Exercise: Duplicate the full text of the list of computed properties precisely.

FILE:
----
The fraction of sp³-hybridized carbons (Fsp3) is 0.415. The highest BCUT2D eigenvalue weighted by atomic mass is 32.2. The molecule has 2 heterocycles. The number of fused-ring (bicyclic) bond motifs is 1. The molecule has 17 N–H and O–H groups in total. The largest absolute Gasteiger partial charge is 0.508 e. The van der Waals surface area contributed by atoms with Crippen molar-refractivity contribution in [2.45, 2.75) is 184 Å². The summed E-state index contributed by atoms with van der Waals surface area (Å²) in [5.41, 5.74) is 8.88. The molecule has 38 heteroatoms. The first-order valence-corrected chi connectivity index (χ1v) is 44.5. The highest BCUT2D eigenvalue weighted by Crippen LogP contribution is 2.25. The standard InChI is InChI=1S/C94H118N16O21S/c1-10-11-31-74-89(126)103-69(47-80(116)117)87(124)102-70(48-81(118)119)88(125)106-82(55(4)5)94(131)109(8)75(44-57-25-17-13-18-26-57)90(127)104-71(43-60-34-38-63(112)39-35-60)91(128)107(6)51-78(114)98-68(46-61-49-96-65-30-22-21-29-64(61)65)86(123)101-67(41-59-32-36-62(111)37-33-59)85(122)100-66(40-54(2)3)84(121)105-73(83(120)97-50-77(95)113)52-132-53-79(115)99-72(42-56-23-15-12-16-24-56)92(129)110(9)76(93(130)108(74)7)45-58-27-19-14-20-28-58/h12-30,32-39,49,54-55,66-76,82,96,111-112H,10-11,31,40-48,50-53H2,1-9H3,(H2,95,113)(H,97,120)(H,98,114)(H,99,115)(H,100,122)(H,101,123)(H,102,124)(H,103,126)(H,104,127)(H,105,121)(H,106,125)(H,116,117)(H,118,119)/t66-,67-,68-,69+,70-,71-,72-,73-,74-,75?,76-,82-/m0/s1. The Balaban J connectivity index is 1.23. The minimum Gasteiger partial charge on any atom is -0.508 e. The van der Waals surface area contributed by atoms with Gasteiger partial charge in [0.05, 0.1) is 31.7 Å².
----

The fraction of sp³-hybridized carbons (Fsp3) is 0.415. The highest BCUT2D eigenvalue weighted by atomic mass is 32.2. The molecule has 2 heterocycles. The number of fused-ring (bicyclic) bond motifs is 1. The molecule has 17 N–H and O–H groups in total. The largest absolute Gasteiger partial charge is 0.508 e. The van der Waals surface area contributed by atoms with Crippen molar-refractivity contribution in [2.45, 2.75) is 184 Å². The summed E-state index contributed by atoms with van der Waals surface area (Å²) in [5.41, 5.74) is 8.88. The molecule has 38 heteroatoms. The first-order valence-corrected chi connectivity index (χ1v) is 44.5. The highest BCUT2D eigenvalue weighted by Crippen LogP contribution is 2.25. The standard InChI is InChI=1S/C94H118N16O21S/c1-10-11-31-74-89(126)103-69(47-80(116)117)87(124)102-70(48-81(118)119)88(125)106-82(55(4)5)94(131)109(8)75(44-57-25-17-13-18-26-57)90(127)104-71(43-60-34-38-63(112)39-35-60)91(128)107(6)51-78(114)98-68(46-61-49-96-65-30-22-21-29-64(61)65)86(123)101-67(41-59-32-36-62(111)37-33-59)85(122)100-66(40-54(2)3)84(121)105-73(83(120)97-50-77(95)113)52-132-53-79(115)99-72(42-56-23-15-12-16-24-56)92(129)110(9)76(93(130)108(74)7)45-58-27-19-14-20-28-58/h12-30,32-39,49,54-55,66-76,82,96,111-112H,10-11,31,40-48,50-53H2,1-9H3,(H2,95,113)(H,97,120)(H,98,114)(H,99,115)(H,100,122)(H,101,123)(H,102,124)(H,103,126)(H,104,127)(H,105,121)(H,106,125)(H,116,117)(H,118,119)/t66-,67-,68-,69+,70-,71-,72-,73-,74-,75?,76-,82-/m0/s1. The Balaban J connectivity index is 1.23. The minimum Gasteiger partial charge on any atom is -0.508 e. The van der Waals surface area contributed by atoms with Gasteiger partial charge in [0.05, 0.1) is 31.7 Å².